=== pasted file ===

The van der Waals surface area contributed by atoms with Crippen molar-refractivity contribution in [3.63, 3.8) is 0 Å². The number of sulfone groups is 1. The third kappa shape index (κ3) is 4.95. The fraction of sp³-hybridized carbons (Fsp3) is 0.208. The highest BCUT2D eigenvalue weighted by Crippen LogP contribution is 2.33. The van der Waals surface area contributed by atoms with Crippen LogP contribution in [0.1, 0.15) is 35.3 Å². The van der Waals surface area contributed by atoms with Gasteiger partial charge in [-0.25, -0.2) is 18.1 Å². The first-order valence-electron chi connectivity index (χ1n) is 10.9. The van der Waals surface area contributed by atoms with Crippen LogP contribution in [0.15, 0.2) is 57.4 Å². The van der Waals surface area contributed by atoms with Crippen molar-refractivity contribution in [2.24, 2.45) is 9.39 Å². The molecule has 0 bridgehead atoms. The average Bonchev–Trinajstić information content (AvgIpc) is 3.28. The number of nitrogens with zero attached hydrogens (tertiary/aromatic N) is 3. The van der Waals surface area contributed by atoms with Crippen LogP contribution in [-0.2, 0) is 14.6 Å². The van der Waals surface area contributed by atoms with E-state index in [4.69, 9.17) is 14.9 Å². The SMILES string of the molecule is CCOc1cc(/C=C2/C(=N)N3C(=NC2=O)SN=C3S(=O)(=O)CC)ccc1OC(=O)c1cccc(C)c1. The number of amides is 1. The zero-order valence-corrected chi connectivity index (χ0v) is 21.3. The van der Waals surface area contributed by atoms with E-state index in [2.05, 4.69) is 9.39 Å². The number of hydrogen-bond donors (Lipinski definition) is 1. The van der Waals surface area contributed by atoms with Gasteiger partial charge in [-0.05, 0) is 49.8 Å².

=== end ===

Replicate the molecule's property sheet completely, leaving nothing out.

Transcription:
The van der Waals surface area contributed by atoms with Crippen molar-refractivity contribution in [3.63, 3.8) is 0 Å². The number of sulfone groups is 1. The third kappa shape index (κ3) is 4.95. The fraction of sp³-hybridized carbons (Fsp3) is 0.208. The highest BCUT2D eigenvalue weighted by Crippen LogP contribution is 2.33. The van der Waals surface area contributed by atoms with Crippen LogP contribution in [0.1, 0.15) is 35.3 Å². The van der Waals surface area contributed by atoms with Gasteiger partial charge in [-0.25, -0.2) is 18.1 Å². The first-order valence-electron chi connectivity index (χ1n) is 10.9. The van der Waals surface area contributed by atoms with Crippen LogP contribution in [0.15, 0.2) is 57.4 Å². The van der Waals surface area contributed by atoms with Crippen molar-refractivity contribution in [2.24, 2.45) is 9.39 Å². The molecule has 0 bridgehead atoms. The average Bonchev–Trinajstić information content (AvgIpc) is 3.28. The number of nitrogens with zero attached hydrogens (tertiary/aromatic N) is 3. The van der Waals surface area contributed by atoms with Crippen LogP contribution in [-0.2, 0) is 14.6 Å². The van der Waals surface area contributed by atoms with E-state index in [4.69, 9.17) is 14.9 Å². The SMILES string of the molecule is CCOc1cc(/C=C2/C(=N)N3C(=NC2=O)SN=C3S(=O)(=O)CC)ccc1OC(=O)c1cccc(C)c1. The number of amides is 1. The zero-order valence-corrected chi connectivity index (χ0v) is 21.3. The van der Waals surface area contributed by atoms with E-state index in [2.05, 4.69) is 9.39 Å². The number of hydrogen-bond donors (Lipinski definition) is 1. The van der Waals surface area contributed by atoms with Gasteiger partial charge in [-0.05, 0) is 49.8 Å².